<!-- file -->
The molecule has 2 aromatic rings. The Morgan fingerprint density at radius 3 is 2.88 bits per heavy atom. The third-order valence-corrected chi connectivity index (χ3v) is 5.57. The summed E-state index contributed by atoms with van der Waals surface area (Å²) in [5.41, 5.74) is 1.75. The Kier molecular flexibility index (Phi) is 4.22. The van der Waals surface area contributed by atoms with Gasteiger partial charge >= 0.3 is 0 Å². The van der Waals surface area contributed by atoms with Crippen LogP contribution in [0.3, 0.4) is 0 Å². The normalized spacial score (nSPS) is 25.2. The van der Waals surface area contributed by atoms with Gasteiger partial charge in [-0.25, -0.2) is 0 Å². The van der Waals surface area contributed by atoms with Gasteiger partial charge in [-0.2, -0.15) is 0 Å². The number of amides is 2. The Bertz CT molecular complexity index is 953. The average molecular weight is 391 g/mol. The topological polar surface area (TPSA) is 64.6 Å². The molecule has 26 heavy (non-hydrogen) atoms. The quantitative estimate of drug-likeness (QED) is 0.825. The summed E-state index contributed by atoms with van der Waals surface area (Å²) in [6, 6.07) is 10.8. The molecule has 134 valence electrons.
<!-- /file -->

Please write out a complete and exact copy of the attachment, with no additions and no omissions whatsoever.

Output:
The molecule has 2 aromatic rings. The Morgan fingerprint density at radius 3 is 2.88 bits per heavy atom. The third-order valence-corrected chi connectivity index (χ3v) is 5.57. The summed E-state index contributed by atoms with van der Waals surface area (Å²) in [5.41, 5.74) is 1.75. The Kier molecular flexibility index (Phi) is 4.22. The van der Waals surface area contributed by atoms with Gasteiger partial charge >= 0.3 is 0 Å². The van der Waals surface area contributed by atoms with Crippen LogP contribution in [0.3, 0.4) is 0 Å². The normalized spacial score (nSPS) is 25.2. The van der Waals surface area contributed by atoms with Gasteiger partial charge in [-0.25, -0.2) is 0 Å². The van der Waals surface area contributed by atoms with Gasteiger partial charge in [-0.2, -0.15) is 0 Å². The number of amides is 2. The Bertz CT molecular complexity index is 953. The average molecular weight is 391 g/mol. The topological polar surface area (TPSA) is 64.6 Å². The molecule has 26 heavy (non-hydrogen) atoms. The quantitative estimate of drug-likeness (QED) is 0.825. The summed E-state index contributed by atoms with van der Waals surface area (Å²) in [6, 6.07) is 10.8. The molecule has 134 valence electrons.